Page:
When it comes to maximising silage quality and minimising costs, farmers are encouraged to take a number of simple steps to avoid contamination and enhance feed value. Such was the message at a Tallis Amos Group (TAG) Pottinger customer evening, held in Pembrokeshire and attended by some 40 farming customers.
The importance of the subject was backed-up by industry data showing substantial losses, particularly in the dairy industry, are occurring because of contamination to the grass crop both at cutting, harvesting and storage. By reducing ASH content (contamination) by just 1% means 1% higher energy intake, resulting in the potential of an additional 200 litres of milk per cow, which for a 150 cow herd could increase income by approximately £7500. per annum. Overcoming these contamination issues is very much attention to detail and Pottinger UK General Manager, Shaun Groom, outlined a number of positive actions that can be taken in the grass harvesting process to minimise contamination.
“There are a number of key factors that we need to consider,” said Shaun, “some we cannot change, such as climatic conditions, soil type and terrain. However, efficient management of fertiliser applications, intensity of use and grass husbandry in general means that we have the potential to get the best from our leys. Choice and maintenance of machinery plays a major role in improving herd performance more than one would appreciate.”
Industry research shows that ‘clean harvesting’ is the key to producing high quality forage. If you are a clamp user, then ensuring the clamp and surroundings are clean to start with, limits the potential for contamination. Likewise, storage of wrapped bales also can be affected by how and where they are stored. The same research shows that soil and farmyard manure are breeding grounds for harmful micro-organisms. These micro-organisms are responsible for the decomposition of valuable nutrients within the forage such as sugar, proteins and vitamins in the least, all of which reduce feed value and have a negative effect on profitability. They can also cause temperature increase and the production of butyric acid, resulting in decay of the forage.
Step One; Cleanliness - the answer is to ensure that the storage sites are absolutely clean and clear from any contamination at the outset and that they cannot be contaminated through the curing or long term storage process.
Step Two; Optimum cutting date. Here there is always the choice between quality and volume. Again, research shows that the stage of growth at which the crop is cut will have more influence on the feed value of the forage. Experience and research shows that by cutting grass at a ‘beer-bottle’ height, giving a potential of 72 D value from a long-term ley would give the potential for the best quality end product. By allowing the stems to lengthen and then head will dramatically increase fibre content, which in turn reduces feed value. The more fibrous the material, the more power needed for chopping and therefore there is a negative increase in fuel and harvesting costs.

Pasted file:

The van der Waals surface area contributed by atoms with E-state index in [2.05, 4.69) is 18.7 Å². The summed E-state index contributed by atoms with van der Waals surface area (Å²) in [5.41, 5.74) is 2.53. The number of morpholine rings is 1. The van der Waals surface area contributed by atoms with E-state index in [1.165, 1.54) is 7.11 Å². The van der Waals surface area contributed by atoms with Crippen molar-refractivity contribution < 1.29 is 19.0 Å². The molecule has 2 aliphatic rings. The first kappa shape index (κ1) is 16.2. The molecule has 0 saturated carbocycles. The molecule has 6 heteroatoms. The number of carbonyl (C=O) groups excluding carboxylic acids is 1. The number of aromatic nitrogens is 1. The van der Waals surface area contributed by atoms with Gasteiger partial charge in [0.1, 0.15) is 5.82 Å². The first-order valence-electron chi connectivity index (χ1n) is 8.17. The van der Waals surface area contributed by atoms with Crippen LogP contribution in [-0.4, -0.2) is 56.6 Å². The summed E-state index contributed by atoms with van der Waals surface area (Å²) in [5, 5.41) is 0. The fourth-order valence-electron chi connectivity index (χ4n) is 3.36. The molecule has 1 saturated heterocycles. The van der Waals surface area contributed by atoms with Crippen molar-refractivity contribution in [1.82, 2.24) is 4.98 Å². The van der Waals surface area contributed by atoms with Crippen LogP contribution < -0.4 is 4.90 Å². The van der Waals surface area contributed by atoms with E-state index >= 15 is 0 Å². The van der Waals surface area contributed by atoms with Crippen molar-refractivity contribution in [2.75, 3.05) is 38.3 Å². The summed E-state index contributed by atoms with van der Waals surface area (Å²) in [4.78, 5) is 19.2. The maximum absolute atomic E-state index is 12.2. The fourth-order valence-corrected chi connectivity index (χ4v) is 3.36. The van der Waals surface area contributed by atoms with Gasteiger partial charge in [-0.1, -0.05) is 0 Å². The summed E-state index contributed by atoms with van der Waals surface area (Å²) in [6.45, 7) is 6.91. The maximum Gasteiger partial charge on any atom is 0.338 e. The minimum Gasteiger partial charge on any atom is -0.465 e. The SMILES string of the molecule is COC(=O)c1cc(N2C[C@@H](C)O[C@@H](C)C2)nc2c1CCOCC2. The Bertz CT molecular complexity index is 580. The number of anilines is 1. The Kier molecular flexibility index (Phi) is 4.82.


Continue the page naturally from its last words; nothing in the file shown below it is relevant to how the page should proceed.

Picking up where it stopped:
Step Three; Choice of harvesting equipment. Harvesting technology, through the use of crop-friendly machinery can have a major effect on quality of forage. Machine condition can have a significant effect on harvesting efficiencies - costs. If mower/baler forage wagon blades are damaged or blunt, then power and fuel consumption can increase significantly. Machine maintenance is paramount to an efficient cut, while minimising soil contamination.
Step Four; Height of cut. Often mowers and mower conditioners are set too close to the ground causing scalping, soil contamination and slow regrowth. Research shows that by cutting standing crop to no less than three inches of stubble height, provides the ultimate potential for uncontaminated forage.
Step Five; Conditioning. By passing grass crop through a tined conditioner, the wilt time can be reduced significantly and therefore less potential for contamination and crop deterioration. The more aggressive the conditioner setting, generally the faster the wilt time. Roller conditioners work best in more fragile crops such as clovers, and lucerne and help to avoid leaf-loss.
Step Six; Tedders and Rakes. The correct setting of tedders and rakes in any crop can help reduce contamination significantly. These two tasks alone can account for the majority of crop contamination if settings are not adjusted correctly, but Pottinger has developed new technology that has proven to reduce contamination. Pottinger’s Multitast system has been tested by the world renowned DLG and has shown to reduce ASH contamination by over 200kg per hectare. That’s an awfully impressive saving over traditional systems. Not only does cleaner forage benefit through improved yield but also helps reduce losses through reduced vet bills and lost stock. The DLG report that Pottinger’s Multitast in tests showed the lowest losses and the cleanest rakings - something worth considering when making your next purchase.
Step Seven; Review harvesting techniques. The cost of fuel, labour and depreciation on large machinery needs to be considered in overall milk production. Pottinger’s approach is to focus on the Forage Wagon, with a fixed knife construction offering a typical chop length of 30-60mm - considered by most to be the ideal length for ruminants. Not only does it consume less fuel per tonne of grass collected and moved, but it also reduces ground compaction, maintains better residual value and provides greater flexibility of investment, requiring less labour than other systems. World-wide, six out of ten Forage Wagons bought by farmers are manufactured by Pottinger, testament to their market leadership and technological development that is considered way ahead of other manufacturers.